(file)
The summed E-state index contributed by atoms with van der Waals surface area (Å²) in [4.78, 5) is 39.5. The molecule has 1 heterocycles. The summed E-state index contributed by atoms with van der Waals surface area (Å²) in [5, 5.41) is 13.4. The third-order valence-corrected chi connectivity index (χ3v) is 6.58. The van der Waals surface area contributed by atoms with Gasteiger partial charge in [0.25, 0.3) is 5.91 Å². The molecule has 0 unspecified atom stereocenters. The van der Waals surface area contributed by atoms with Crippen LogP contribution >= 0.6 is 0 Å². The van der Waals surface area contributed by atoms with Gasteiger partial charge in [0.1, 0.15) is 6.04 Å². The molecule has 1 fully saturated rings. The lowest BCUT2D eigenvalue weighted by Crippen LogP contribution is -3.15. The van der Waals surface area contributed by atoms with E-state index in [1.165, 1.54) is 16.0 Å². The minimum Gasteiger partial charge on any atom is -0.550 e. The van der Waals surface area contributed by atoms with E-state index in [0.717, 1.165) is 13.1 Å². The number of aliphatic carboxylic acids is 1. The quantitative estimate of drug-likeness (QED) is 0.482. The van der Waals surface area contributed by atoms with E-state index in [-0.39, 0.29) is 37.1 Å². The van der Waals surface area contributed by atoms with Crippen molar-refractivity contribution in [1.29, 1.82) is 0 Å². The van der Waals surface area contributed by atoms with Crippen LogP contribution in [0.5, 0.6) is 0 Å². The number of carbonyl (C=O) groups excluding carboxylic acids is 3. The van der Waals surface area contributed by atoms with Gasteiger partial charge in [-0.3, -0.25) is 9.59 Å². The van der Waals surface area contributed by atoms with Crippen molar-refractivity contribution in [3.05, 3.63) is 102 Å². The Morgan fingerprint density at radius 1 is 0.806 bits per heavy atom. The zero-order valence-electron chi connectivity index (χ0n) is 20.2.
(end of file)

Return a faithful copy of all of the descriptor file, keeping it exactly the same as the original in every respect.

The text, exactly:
The summed E-state index contributed by atoms with van der Waals surface area (Å²) in [4.78, 5) is 39.5. The molecule has 1 heterocycles. The summed E-state index contributed by atoms with van der Waals surface area (Å²) in [5, 5.41) is 13.4. The third-order valence-corrected chi connectivity index (χ3v) is 6.58. The van der Waals surface area contributed by atoms with Gasteiger partial charge in [0.25, 0.3) is 5.91 Å². The molecule has 0 unspecified atom stereocenters. The van der Waals surface area contributed by atoms with Crippen LogP contribution >= 0.6 is 0 Å². The van der Waals surface area contributed by atoms with Gasteiger partial charge in [0.1, 0.15) is 6.04 Å². The molecule has 1 fully saturated rings. The lowest BCUT2D eigenvalue weighted by Crippen LogP contribution is -3.15. The van der Waals surface area contributed by atoms with E-state index in [1.165, 1.54) is 16.0 Å². The minimum Gasteiger partial charge on any atom is -0.550 e. The van der Waals surface area contributed by atoms with E-state index in [0.717, 1.165) is 13.1 Å². The number of aliphatic carboxylic acids is 1. The quantitative estimate of drug-likeness (QED) is 0.482. The van der Waals surface area contributed by atoms with E-state index in [-0.39, 0.29) is 37.1 Å². The van der Waals surface area contributed by atoms with Crippen molar-refractivity contribution in [1.29, 1.82) is 0 Å². The van der Waals surface area contributed by atoms with Crippen LogP contribution in [0.5, 0.6) is 0 Å². The number of carbonyl (C=O) groups excluding carboxylic acids is 3. The van der Waals surface area contributed by atoms with Gasteiger partial charge in [-0.3, -0.25) is 9.59 Å². The van der Waals surface area contributed by atoms with Crippen molar-refractivity contribution in [3.05, 3.63) is 102 Å². The Morgan fingerprint density at radius 1 is 0.806 bits per heavy atom. The zero-order valence-electron chi connectivity index (χ0n) is 20.2.